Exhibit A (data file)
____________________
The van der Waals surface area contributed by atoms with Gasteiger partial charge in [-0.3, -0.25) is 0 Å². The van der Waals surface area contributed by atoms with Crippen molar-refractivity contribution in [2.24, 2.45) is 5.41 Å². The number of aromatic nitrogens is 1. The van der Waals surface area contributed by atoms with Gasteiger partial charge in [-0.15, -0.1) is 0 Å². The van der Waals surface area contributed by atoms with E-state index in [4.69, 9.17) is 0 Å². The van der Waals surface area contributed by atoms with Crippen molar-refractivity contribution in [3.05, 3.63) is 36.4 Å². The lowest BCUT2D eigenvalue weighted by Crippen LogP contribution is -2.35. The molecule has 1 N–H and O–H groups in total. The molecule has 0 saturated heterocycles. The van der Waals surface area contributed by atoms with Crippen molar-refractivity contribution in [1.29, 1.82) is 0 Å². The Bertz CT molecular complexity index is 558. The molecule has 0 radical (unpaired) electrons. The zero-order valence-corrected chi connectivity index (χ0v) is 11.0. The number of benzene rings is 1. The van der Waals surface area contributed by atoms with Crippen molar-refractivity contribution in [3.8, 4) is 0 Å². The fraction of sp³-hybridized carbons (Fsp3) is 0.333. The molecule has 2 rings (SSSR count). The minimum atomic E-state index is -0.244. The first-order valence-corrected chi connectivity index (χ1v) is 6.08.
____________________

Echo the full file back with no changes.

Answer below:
The van der Waals surface area contributed by atoms with Gasteiger partial charge in [-0.3, -0.25) is 0 Å². The van der Waals surface area contributed by atoms with Crippen molar-refractivity contribution in [2.24, 2.45) is 5.41 Å². The number of aromatic nitrogens is 1. The van der Waals surface area contributed by atoms with Gasteiger partial charge in [-0.15, -0.1) is 0 Å². The van der Waals surface area contributed by atoms with E-state index in [4.69, 9.17) is 0 Å². The van der Waals surface area contributed by atoms with Crippen molar-refractivity contribution in [3.05, 3.63) is 36.4 Å². The lowest BCUT2D eigenvalue weighted by Crippen LogP contribution is -2.35. The molecule has 1 N–H and O–H groups in total. The molecule has 0 saturated heterocycles. The van der Waals surface area contributed by atoms with Crippen molar-refractivity contribution in [1.29, 1.82) is 0 Å². The Bertz CT molecular complexity index is 558. The molecule has 0 radical (unpaired) electrons. The zero-order valence-corrected chi connectivity index (χ0v) is 11.0. The number of benzene rings is 1. The van der Waals surface area contributed by atoms with Crippen molar-refractivity contribution in [3.8, 4) is 0 Å². The fraction of sp³-hybridized carbons (Fsp3) is 0.333. The molecule has 2 rings (SSSR count). The minimum atomic E-state index is -0.244. The first-order valence-corrected chi connectivity index (χ1v) is 6.08.